• A number of species in the Uplift 'verse have psi abilities as well as individuals of many other species (including humans). Most notably two Clients of the Tandu, the Acceptors, who are used as long-range metaphysical sensors, and the Episiarchs, Reality Warpers most often used for extremely fast but dangerous FTL travel. There are also several psi amplifiers used for long-range communications and psi-"bombs" that are not only weapons but distress beacons.
  • In an interesting inversion, Anne Rice dispenses with Functional Magic in The Vampire Chronicles and Lives of the Mayfair Witches series. All preternatural phenomena and beings such as vampires, witches and spirits are explained in psychic, rather than magical, terms.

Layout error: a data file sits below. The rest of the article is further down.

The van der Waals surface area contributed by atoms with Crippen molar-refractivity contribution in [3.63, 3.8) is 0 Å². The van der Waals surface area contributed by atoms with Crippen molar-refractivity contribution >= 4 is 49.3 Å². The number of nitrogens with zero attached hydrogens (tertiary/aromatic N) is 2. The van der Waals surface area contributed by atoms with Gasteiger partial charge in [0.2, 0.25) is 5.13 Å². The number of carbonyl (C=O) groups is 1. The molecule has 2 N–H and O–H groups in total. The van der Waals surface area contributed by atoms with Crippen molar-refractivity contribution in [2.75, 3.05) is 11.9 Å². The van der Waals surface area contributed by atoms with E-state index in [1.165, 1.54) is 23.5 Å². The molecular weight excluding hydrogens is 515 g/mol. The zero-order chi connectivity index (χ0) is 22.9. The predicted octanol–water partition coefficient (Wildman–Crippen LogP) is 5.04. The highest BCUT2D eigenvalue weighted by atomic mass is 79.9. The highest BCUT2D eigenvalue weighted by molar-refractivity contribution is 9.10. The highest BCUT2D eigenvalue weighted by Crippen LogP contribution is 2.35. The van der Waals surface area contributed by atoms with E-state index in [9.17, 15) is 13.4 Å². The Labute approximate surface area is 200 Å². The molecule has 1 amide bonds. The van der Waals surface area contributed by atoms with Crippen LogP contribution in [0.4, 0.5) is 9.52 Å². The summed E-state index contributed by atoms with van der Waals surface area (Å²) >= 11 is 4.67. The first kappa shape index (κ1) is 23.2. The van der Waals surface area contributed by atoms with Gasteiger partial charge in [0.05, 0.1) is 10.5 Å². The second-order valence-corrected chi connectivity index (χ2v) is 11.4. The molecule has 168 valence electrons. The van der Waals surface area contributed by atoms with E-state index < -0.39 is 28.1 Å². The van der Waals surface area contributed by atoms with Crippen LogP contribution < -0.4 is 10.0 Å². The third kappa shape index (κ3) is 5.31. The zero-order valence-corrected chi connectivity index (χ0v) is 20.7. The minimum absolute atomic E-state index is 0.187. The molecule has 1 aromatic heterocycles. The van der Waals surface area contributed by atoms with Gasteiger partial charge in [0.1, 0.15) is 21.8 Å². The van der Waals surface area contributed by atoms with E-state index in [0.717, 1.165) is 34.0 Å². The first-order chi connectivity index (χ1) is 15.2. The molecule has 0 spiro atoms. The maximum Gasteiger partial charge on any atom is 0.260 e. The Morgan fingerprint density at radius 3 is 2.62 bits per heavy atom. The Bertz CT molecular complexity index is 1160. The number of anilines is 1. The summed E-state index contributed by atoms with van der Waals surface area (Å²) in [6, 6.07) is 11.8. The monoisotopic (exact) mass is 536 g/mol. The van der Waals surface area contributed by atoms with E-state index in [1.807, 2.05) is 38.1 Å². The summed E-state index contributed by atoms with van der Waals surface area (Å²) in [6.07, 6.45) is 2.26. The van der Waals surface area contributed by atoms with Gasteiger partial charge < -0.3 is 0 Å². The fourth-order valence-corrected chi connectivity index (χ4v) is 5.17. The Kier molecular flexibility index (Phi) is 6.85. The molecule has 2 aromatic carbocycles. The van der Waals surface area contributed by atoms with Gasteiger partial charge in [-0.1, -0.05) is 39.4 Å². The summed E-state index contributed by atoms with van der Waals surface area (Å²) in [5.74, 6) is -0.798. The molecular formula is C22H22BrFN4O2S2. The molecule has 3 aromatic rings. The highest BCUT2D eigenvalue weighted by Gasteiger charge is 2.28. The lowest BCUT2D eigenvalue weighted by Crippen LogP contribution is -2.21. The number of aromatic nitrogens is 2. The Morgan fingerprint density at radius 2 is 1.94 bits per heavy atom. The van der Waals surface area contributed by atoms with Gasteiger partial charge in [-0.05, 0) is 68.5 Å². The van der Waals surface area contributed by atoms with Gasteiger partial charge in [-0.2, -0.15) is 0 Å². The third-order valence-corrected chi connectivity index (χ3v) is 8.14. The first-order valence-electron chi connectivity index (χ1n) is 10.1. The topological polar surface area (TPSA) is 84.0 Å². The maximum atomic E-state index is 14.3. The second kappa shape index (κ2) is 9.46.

• Robert Jordan's The Wheel of Time:
    • Wolfbrothers can communicate mentally with wolves.
    • A few of the Aes Sedai also have prophetic seizures (they are otherwise treated more as witches). There are also "Dark Prophecies", but these are not discussed in much detail.
  • Many of the Wild Cards characters have Psychic Powers — in fact the case has been made in the books that nearly all of the super-powers displayed are actually psychic in origin or were caused by people having unconsciously bio-kinetically reshaped their bodies during their transformation. The Takisians are also ruled by a caste of telepaths.
  • The Witling by Vernor Vinge introduces a whole planet of psychics, who have a language which assumes such powers exist including special words all ending with "-eng" to describe the powers and using them, e.g. "seng" = see remotely, "theng" = telekinesis and several others.
  • In NISIOISIN's Zaregoto novels (at least the first one), Himena Maki is a world-renowned psychic. She's capable of precognition up to two years after her introduction, at which point she will be brutally murdered and mind reading, which she uses to insult the main character about his major personal problems every chance she gets.